• Nonmaterial public information.
  • Nonmaterial nonpublic information.
  • Material public information.

You are prohibited from seeking or using any inside information in making investment decisions if:

  • Such trading would breach a duty.
  • The information is misappropriated.
  • The information relates to a tender offer.
  • Members receive material information in confidence.

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A. MATERIAL NON PUBLIC INFORMATION
#analyst-notes #code-of-ethics-and-standards-of-professional-conduct #integrity-of-capital-markets
Mosaic Theory

Insider trading dont happen when a perceptive analyst reaches a conclusion through an analysis of public information and items of NONMATERIAL nonpublic information (i.e., a "mosaic" of information).

Under mosaic theory, financial analysts are free to act without risking liability. That is, a financial analyst may use nonpublic information as the basis for investment recommendations and decisions even if that conclusion would have been material inside information had it been communicated directly to the analyst by a company.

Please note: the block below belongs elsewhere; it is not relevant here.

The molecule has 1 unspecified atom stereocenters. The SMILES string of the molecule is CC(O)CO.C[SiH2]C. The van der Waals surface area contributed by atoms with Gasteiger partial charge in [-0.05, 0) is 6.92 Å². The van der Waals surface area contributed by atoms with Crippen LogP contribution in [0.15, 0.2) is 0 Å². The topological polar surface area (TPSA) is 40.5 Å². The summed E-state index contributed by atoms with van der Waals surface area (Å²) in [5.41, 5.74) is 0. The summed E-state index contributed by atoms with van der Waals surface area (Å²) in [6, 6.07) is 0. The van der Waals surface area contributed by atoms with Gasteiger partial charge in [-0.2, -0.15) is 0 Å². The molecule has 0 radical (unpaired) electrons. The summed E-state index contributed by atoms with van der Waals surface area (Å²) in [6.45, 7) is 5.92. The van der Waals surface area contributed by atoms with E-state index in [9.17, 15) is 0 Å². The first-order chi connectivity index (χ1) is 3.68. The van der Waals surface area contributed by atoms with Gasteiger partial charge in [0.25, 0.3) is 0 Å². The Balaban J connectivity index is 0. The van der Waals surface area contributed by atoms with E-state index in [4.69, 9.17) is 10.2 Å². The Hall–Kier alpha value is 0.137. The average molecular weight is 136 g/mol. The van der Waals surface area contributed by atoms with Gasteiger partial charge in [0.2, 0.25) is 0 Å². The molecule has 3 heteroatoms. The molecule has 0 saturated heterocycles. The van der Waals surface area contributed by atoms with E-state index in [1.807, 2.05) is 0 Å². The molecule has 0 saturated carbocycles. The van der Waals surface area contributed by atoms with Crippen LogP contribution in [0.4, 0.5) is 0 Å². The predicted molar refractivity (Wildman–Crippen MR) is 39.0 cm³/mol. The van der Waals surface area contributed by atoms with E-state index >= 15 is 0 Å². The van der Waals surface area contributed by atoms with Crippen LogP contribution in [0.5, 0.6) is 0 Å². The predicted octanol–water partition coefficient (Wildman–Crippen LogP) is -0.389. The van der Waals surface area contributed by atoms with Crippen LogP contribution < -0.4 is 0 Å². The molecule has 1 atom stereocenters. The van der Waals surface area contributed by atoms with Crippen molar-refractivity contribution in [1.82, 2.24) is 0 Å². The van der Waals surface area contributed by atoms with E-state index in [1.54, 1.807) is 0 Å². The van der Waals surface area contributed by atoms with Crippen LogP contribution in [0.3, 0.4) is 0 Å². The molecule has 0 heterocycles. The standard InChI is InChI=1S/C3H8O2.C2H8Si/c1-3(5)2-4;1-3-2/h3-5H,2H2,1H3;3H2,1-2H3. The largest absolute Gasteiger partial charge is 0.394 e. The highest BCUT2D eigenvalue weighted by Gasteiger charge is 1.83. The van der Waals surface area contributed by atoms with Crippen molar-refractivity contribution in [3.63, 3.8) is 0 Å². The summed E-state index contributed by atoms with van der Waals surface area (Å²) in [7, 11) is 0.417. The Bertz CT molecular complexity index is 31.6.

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A. MATERIAL NON PUBLIC INFORMATION
#analyst-notes #code-of-ethics-and-standards-of-professional-conduct #integrity-of-capital-markets
Procedures for compliance

If members receive inside information, they shall make efforts to achieve public dissemination of material nonpublic information disclosed in breach of duty. Including encouraging the company to make the information public.

Firms should adopt written compliance procedures. The most common approach is an information barrier known as a "fire wall", Which prevents communication of material nonpublic information and other sensitive information between departments.

The minimum elements of such a precaution include the following:

  • Control (preferably by compliance) of interdepartmental communications.